|City||Mount Holly, New Jersey|
|Broadcast area||Delaware Valley|
|Owner||Relevant Radio, Inc.|
First air date
Call sign meaning
(the original call letters of WABC in New York City)
|Power||50,000 watts day|
950 watts night
WWJZ (640 AM) is a radio station licensed to Mount Holly, New Jersey, serving Philadelphia and the Delaware Valley. The station airs Catholic talk programming and is owned and operated by Relevant Radio.
The transmitter is located near the intersection of U.S. Route 206 and CR-530 in Pemberton Township, New Jersey, and station offices are in Fort Washington, Pennsylvania. WWJZ operates with 50,000 watts in the daytime, the maximum permitted for AM stations by the Federal Communications Commission. But because 640 kHz is a clear-channel frequency, WWJZ must reduce power to 950 watts at night to avoid interfering with other radio stations such as KFI 640 in Los Angeles, California and CBN in St. John's, Newfoundland and Labrador, Canada which are dominant Class A radio stations on 640 AM in the United States.
WWJZ was owned by John Farina, the originator of the sound adopted by Al Ham's Music of Your Life Adult standards format. Farina's dream was to re-establish the signal he had on 1460 kHz in Mount Holly in the 1960s as WJJZ. With the help of his long-time friend and engineer, Ted Schober, he got New Jersey its first 50 kilowatt AM radio station in many years and was able to put his beloved sound on the air again.
Until the inception of WWJZ operation in 1992, there were no broadcast stations on 640 kHz on the East Coast. This was because KFI in Los Angeles is the clear-channel station on 640, in the days when Class I-A stations had few lesser stations on their frequencies, even thousands of miles away. When the F.C.C. relaxed those regulations, it allowed several new stations, including WWJZ, to go on the air on the 640 frequency.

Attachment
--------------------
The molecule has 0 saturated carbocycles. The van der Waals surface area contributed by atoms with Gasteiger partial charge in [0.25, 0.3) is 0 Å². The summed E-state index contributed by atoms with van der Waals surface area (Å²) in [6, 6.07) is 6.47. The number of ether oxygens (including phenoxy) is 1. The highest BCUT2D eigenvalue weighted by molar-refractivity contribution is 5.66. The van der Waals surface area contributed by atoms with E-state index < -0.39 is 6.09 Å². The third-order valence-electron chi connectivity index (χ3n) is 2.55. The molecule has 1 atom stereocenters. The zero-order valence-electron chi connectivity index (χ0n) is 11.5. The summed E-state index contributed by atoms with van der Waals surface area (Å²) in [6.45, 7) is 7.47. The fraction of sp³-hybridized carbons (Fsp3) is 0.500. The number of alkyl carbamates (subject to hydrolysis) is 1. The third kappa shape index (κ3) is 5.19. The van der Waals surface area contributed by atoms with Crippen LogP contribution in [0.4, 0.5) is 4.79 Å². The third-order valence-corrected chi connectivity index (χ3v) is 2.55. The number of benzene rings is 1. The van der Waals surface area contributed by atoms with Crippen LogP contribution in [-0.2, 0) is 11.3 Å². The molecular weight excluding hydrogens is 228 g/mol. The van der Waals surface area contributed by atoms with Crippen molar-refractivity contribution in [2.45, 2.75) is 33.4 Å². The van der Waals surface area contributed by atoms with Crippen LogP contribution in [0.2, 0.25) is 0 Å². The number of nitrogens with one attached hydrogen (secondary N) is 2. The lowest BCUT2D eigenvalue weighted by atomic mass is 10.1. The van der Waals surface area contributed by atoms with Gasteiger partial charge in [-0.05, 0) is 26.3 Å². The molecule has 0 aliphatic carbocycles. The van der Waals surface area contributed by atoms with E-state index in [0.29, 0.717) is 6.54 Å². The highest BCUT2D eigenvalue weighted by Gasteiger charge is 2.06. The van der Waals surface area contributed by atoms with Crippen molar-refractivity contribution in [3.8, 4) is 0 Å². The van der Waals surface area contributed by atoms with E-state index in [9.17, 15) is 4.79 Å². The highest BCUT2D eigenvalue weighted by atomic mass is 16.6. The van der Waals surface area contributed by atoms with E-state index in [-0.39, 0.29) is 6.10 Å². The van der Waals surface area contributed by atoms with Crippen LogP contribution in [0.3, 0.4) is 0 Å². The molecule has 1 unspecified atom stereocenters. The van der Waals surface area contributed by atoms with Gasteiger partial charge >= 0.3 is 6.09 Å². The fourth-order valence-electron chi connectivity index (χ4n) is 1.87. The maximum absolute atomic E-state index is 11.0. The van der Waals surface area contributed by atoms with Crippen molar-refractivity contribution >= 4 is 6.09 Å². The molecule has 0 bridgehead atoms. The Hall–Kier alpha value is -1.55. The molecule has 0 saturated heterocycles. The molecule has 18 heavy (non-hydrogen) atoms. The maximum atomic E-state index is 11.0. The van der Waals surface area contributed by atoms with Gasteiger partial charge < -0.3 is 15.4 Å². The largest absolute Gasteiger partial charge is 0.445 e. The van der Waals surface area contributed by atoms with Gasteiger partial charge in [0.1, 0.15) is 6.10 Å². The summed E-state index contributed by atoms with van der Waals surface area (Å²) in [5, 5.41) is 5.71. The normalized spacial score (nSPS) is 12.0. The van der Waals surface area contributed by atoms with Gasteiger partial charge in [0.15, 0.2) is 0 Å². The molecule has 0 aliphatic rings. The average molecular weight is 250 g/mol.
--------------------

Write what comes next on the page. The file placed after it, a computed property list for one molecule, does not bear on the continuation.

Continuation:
The music of Brook Benton, Tommy Dorsey, Margaret Whiting, Doris Day, Frankie Laine and many others aired from October 1992 into 1993, emanating from an ancient General Electric transmitter of the type used by the venerable WJZ in its early days as the flagship of the NBC Blue Network. Then a dispute between Farina and WWJZ's landlord, Edgar Cramer, put WWJZ off the air in August 1993.
Not to be defeated, Farina reestablished the station on a 1700 watt temporary transmitter in Florence, New Jersey, with the help of Nick Grand and Schober. The sound was well received, but the weaker signal did not compare to the big transmitter. Shortly thereafter, Farina had a stroke and died. Nick Grand continued the temporary operation as executor through the end of 1999, unable to make peace with Cramer until The Walt Disney Company made an offer to buy the station, to air its Radio Disney format in the Philadelphia Media market. WWJZ began airing the Radio Disney format on September 12, 1999. The first song WWJZ played as Radio Disney was Elvis Presley's cover of "Hound Dog".
On August 13, 2014, Disney put WWJZ and 22 other Radio Disney stations up for sale, in order to focus on digital distribution of the Radio Disney network. Disney originally planned to temporarily shut down the station on September 26, 2014. However, WWJZ remained on the air and continued carrying Radio Disney programming until the sale closed. On August 11, 2015, Relevant Radio's parent, the Starboard Media Foundation, agreed to purchase WWJZ for $3.5 million. The station began broadcasting Catholic programming, 24 hours a day, when the acquisition was consummated on September 23, 2015. Radio Disney programming for the region later moved to the WXTU HD3 digital subchannel, which has since ceased operations.
WWJZ 640 can be heard by day in the Philadelphia metropolitan area and along the Jersey Shore, as well as parts of Delaware and Maryland. The 1,000-watt nighttime signal is heard over Central New Jersey and Philadelphia's northern suburbs.